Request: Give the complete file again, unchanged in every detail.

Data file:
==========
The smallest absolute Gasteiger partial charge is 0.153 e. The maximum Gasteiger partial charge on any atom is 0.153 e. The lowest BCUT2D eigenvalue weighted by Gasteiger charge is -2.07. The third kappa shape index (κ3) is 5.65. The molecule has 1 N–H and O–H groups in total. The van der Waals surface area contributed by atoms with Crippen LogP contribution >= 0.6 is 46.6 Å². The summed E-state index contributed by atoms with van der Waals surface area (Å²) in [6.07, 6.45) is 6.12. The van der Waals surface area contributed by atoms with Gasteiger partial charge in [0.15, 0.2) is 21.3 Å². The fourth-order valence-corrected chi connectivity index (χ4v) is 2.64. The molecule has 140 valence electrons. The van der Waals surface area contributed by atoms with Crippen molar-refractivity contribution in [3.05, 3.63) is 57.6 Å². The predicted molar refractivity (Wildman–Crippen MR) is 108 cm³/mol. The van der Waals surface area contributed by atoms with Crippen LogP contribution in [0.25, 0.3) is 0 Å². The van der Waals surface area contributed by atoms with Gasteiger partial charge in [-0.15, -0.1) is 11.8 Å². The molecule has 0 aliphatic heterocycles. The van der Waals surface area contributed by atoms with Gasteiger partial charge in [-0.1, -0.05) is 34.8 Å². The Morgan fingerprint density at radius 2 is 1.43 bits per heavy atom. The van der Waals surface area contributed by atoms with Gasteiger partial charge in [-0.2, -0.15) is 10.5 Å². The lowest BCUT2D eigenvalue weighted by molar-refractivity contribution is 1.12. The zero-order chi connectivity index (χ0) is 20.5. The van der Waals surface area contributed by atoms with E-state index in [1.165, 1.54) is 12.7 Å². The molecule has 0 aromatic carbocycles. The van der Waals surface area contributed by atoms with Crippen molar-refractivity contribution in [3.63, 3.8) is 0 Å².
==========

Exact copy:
The smallest absolute Gasteiger partial charge is 0.153 e. The maximum Gasteiger partial charge on any atom is 0.153 e. The lowest BCUT2D eigenvalue weighted by Gasteiger charge is -2.07. The third kappa shape index (κ3) is 5.65. The molecule has 1 N–H and O–H groups in total. The van der Waals surface area contributed by atoms with Crippen LogP contribution >= 0.6 is 46.6 Å². The summed E-state index contributed by atoms with van der Waals surface area (Å²) in [6.07, 6.45) is 6.12. The van der Waals surface area contributed by atoms with Gasteiger partial charge in [0.15, 0.2) is 21.3 Å². The fourth-order valence-corrected chi connectivity index (χ4v) is 2.64. The molecule has 140 valence electrons. The van der Waals surface area contributed by atoms with Crippen molar-refractivity contribution in [3.05, 3.63) is 57.6 Å². The predicted molar refractivity (Wildman–Crippen MR) is 108 cm³/mol. The van der Waals surface area contributed by atoms with Crippen LogP contribution in [0.25, 0.3) is 0 Å². The van der Waals surface area contributed by atoms with Gasteiger partial charge in [-0.15, -0.1) is 11.8 Å². The molecule has 0 aliphatic heterocycles. The van der Waals surface area contributed by atoms with Gasteiger partial charge in [-0.1, -0.05) is 34.8 Å². The Morgan fingerprint density at radius 2 is 1.43 bits per heavy atom. The van der Waals surface area contributed by atoms with Gasteiger partial charge in [-0.2, -0.15) is 10.5 Å². The lowest BCUT2D eigenvalue weighted by molar-refractivity contribution is 1.12. The zero-order chi connectivity index (χ0) is 20.5. The van der Waals surface area contributed by atoms with E-state index in [1.165, 1.54) is 12.7 Å². The molecule has 0 aromatic carbocycles. The van der Waals surface area contributed by atoms with Crippen molar-refractivity contribution in [3.63, 3.8) is 0 Å².